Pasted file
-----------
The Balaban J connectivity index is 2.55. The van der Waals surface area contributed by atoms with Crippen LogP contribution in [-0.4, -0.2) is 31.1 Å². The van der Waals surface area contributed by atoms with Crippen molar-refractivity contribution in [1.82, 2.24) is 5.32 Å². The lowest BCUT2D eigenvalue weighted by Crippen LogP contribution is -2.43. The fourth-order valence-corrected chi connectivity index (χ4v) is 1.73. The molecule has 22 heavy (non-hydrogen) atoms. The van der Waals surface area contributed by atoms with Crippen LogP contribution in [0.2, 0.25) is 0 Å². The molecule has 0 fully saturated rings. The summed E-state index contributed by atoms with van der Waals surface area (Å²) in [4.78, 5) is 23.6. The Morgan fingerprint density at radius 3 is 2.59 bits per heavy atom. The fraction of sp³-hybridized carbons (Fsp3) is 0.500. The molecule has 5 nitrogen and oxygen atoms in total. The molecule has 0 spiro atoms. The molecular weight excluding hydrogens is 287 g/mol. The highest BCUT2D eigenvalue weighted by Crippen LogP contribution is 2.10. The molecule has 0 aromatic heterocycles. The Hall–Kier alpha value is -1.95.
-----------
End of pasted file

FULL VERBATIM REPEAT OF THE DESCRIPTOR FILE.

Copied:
The Balaban J connectivity index is 2.55. The van der Waals surface area contributed by atoms with Crippen LogP contribution in [-0.4, -0.2) is 31.1 Å². The van der Waals surface area contributed by atoms with Crippen molar-refractivity contribution in [1.82, 2.24) is 5.32 Å². The lowest BCUT2D eigenvalue weighted by Crippen LogP contribution is -2.43. The fourth-order valence-corrected chi connectivity index (χ4v) is 1.73. The molecule has 22 heavy (non-hydrogen) atoms. The van der Waals surface area contributed by atoms with Crippen LogP contribution in [0.2, 0.25) is 0 Å². The molecule has 0 fully saturated rings. The summed E-state index contributed by atoms with van der Waals surface area (Å²) in [4.78, 5) is 23.6. The Morgan fingerprint density at radius 3 is 2.59 bits per heavy atom. The fraction of sp³-hybridized carbons (Fsp3) is 0.500. The molecule has 5 nitrogen and oxygen atoms in total. The molecule has 0 spiro atoms. The molecular weight excluding hydrogens is 287 g/mol. The highest BCUT2D eigenvalue weighted by Crippen LogP contribution is 2.10. The molecule has 0 aromatic heterocycles. The Hall–Kier alpha value is -1.95.